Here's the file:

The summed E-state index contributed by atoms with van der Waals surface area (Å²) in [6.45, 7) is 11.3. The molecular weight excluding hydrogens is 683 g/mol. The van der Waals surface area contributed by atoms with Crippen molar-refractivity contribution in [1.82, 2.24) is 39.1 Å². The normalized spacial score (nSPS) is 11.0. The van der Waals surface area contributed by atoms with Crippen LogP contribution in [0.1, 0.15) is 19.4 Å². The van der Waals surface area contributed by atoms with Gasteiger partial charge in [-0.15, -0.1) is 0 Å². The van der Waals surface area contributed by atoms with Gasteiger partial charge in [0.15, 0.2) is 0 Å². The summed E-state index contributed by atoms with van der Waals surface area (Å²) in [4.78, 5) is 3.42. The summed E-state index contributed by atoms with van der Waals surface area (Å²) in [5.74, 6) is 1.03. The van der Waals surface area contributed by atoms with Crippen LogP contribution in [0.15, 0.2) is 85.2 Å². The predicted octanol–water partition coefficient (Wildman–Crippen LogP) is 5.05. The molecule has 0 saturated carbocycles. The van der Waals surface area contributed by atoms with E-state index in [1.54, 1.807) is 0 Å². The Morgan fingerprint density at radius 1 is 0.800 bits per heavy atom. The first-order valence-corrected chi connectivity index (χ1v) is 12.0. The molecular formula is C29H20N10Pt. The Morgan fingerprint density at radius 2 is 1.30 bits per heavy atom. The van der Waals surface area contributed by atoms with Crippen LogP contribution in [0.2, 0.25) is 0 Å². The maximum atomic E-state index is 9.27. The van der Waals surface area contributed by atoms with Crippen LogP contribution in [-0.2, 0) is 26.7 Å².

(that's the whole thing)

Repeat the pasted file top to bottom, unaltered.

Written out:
The summed E-state index contributed by atoms with van der Waals surface area (Å²) in [6.45, 7) is 11.3. The molecular weight excluding hydrogens is 683 g/mol. The van der Waals surface area contributed by atoms with Crippen molar-refractivity contribution in [1.82, 2.24) is 39.1 Å². The normalized spacial score (nSPS) is 11.0. The van der Waals surface area contributed by atoms with Crippen LogP contribution in [0.1, 0.15) is 19.4 Å². The van der Waals surface area contributed by atoms with Gasteiger partial charge in [-0.15, -0.1) is 0 Å². The van der Waals surface area contributed by atoms with Gasteiger partial charge in [0.15, 0.2) is 0 Å². The summed E-state index contributed by atoms with van der Waals surface area (Å²) in [4.78, 5) is 3.42. The summed E-state index contributed by atoms with van der Waals surface area (Å²) in [5.74, 6) is 1.03. The van der Waals surface area contributed by atoms with Crippen LogP contribution in [0.15, 0.2) is 85.2 Å². The predicted octanol–water partition coefficient (Wildman–Crippen LogP) is 5.05. The molecule has 0 saturated carbocycles. The van der Waals surface area contributed by atoms with E-state index in [1.54, 1.807) is 0 Å². The Morgan fingerprint density at radius 1 is 0.800 bits per heavy atom. The first-order valence-corrected chi connectivity index (χ1v) is 12.0. The molecular formula is C29H20N10Pt. The Morgan fingerprint density at radius 2 is 1.30 bits per heavy atom. The van der Waals surface area contributed by atoms with Crippen LogP contribution in [0.2, 0.25) is 0 Å². The maximum atomic E-state index is 9.27. The van der Waals surface area contributed by atoms with Crippen LogP contribution in [-0.2, 0) is 26.7 Å².